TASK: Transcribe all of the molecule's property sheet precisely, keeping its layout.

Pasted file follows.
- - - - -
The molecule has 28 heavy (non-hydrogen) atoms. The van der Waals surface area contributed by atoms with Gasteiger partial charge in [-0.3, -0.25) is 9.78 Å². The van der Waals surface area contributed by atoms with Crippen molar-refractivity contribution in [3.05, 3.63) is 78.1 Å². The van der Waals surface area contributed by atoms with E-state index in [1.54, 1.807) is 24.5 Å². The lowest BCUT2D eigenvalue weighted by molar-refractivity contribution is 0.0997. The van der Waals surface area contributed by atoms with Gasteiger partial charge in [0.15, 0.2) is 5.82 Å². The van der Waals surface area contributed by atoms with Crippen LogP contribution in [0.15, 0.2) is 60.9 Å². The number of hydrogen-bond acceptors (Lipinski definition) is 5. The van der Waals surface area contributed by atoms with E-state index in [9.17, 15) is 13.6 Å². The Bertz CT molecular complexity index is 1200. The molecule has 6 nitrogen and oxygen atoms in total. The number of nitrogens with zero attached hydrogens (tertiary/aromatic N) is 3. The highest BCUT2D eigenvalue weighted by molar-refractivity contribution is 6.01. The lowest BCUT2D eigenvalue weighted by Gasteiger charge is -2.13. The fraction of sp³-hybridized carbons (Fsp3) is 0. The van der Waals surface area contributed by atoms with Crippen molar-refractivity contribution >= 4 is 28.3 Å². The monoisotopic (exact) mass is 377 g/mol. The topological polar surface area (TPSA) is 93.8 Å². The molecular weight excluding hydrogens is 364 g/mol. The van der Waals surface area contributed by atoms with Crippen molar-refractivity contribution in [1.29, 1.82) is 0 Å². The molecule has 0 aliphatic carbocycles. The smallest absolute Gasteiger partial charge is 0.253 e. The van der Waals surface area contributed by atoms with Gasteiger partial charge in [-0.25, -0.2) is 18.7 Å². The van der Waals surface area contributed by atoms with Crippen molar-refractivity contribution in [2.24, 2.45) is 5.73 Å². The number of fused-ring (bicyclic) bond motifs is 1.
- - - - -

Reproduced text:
The molecule has 28 heavy (non-hydrogen) atoms. The van der Waals surface area contributed by atoms with Gasteiger partial charge in [-0.3, -0.25) is 9.78 Å². The van der Waals surface area contributed by atoms with Crippen molar-refractivity contribution in [3.05, 3.63) is 78.1 Å². The van der Waals surface area contributed by atoms with E-state index in [1.54, 1.807) is 24.5 Å². The lowest BCUT2D eigenvalue weighted by molar-refractivity contribution is 0.0997. The van der Waals surface area contributed by atoms with Gasteiger partial charge in [0.15, 0.2) is 5.82 Å². The van der Waals surface area contributed by atoms with Crippen LogP contribution in [0.15, 0.2) is 60.9 Å². The number of hydrogen-bond acceptors (Lipinski definition) is 5. The van der Waals surface area contributed by atoms with E-state index in [9.17, 15) is 13.6 Å². The Bertz CT molecular complexity index is 1200. The molecule has 6 nitrogen and oxygen atoms in total. The number of nitrogens with zero attached hydrogens (tertiary/aromatic N) is 3. The highest BCUT2D eigenvalue weighted by molar-refractivity contribution is 6.01. The lowest BCUT2D eigenvalue weighted by Gasteiger charge is -2.13. The fraction of sp³-hybridized carbons (Fsp3) is 0. The van der Waals surface area contributed by atoms with Crippen molar-refractivity contribution >= 4 is 28.3 Å². The monoisotopic (exact) mass is 377 g/mol. The topological polar surface area (TPSA) is 93.8 Å². The molecular weight excluding hydrogens is 364 g/mol. The van der Waals surface area contributed by atoms with Crippen molar-refractivity contribution in [1.29, 1.82) is 0 Å². The molecule has 0 aliphatic carbocycles. The smallest absolute Gasteiger partial charge is 0.253 e. The van der Waals surface area contributed by atoms with Gasteiger partial charge in [-0.25, -0.2) is 18.7 Å². The van der Waals surface area contributed by atoms with Crippen molar-refractivity contribution in [2.24, 2.45) is 5.73 Å². The number of fused-ring (bicyclic) bond motifs is 1.